A Leon County circuit judge rebuffed a South Florida school district’s attempt to block millions of dollars worth of local funding from going to charter schools under a hotly contested new law, according to multiple people briefed on the case.
The Palm Beach County School Board had asked Judge James Shelfer to block the state Department of Education from carrying out the new law, known as HB 7069, before Feb. 1. That’s the law’s deadline for districts to distribute an even per-student share of local property tax revenue to charter schools.
Earlier this week, the department sent out a memo saying the new law requires school districts to share a combined $91.2 million with qualifying charter schools. Palm Beach would have to pay $9.3 million to 44 charter schools — the third-highest amount in the state.
During a hearing this morning, Shelfer verbally ruled the district did not show sufficient cause to block implementation of the law, according to multiple people briefed on the case. He’s expected to issue a more detailed, written opinion in the coming days.
The judge’s decision means that, barring another legal twist, more than 500 charter schools will likely receive the payments outlined in the department’s memo.
“I am thrilled by the ruling,” Linda Terranova, the principal at Western Academy in Palm Beach, said in a statement. “Every child deserves equity under the law, regardless of which public school they attend.”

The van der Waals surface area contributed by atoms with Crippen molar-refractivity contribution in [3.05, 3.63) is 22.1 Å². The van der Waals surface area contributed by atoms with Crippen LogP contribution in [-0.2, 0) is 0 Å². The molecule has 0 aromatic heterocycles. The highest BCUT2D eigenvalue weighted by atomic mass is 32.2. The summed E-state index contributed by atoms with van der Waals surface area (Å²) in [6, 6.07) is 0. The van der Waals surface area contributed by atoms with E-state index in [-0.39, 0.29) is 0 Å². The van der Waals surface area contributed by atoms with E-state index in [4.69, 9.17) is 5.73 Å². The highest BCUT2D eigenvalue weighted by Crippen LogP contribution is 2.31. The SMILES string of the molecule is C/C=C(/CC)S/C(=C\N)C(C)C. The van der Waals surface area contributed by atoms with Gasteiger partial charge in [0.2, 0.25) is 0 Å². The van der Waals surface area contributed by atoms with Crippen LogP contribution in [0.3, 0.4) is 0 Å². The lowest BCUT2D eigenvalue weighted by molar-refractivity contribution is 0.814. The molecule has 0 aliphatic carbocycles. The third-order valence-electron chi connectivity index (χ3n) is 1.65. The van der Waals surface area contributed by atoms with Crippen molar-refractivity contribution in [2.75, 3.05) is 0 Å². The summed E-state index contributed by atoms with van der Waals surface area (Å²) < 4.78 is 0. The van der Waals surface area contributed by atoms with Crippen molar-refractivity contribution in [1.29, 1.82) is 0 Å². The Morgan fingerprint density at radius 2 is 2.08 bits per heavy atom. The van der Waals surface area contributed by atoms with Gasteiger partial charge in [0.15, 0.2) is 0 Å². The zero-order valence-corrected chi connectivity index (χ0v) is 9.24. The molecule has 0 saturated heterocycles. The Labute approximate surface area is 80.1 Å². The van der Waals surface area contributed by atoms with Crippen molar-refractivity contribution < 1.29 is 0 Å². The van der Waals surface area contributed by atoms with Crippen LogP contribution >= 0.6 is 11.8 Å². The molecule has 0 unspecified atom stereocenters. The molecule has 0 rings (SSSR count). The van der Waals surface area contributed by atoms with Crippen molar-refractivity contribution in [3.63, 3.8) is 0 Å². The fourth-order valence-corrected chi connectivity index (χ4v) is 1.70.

But it does not lift the clouds hanging over the new law. Shelfer previously rebuffed a motion to dismiss the lawsuit. Two other lawsuits — one taking aim at six parts of the law, including the funding portion, and one arguing the Legislature passed the entire law unconstitutionally — are also pending in Leon County courts.
In a statement responding to today’s ruling, Palm Beach County School Board Chairman Chuck Shaw underlined his stance that the state constitution gives school districts the authority to decide which public schools receive their property tax revenue.
“This is just the beginning,” he said. “We will continue to fight to protect local school board constitutional rights to control and operate our schools, and that includes making sure that every penny is properly spent with our oversight and not put into the hands of private property owners and managers.”
A Palm Beach charter school and a parent of a child that attends have intervened in the case. They’re siding with the state, which is defending the new law.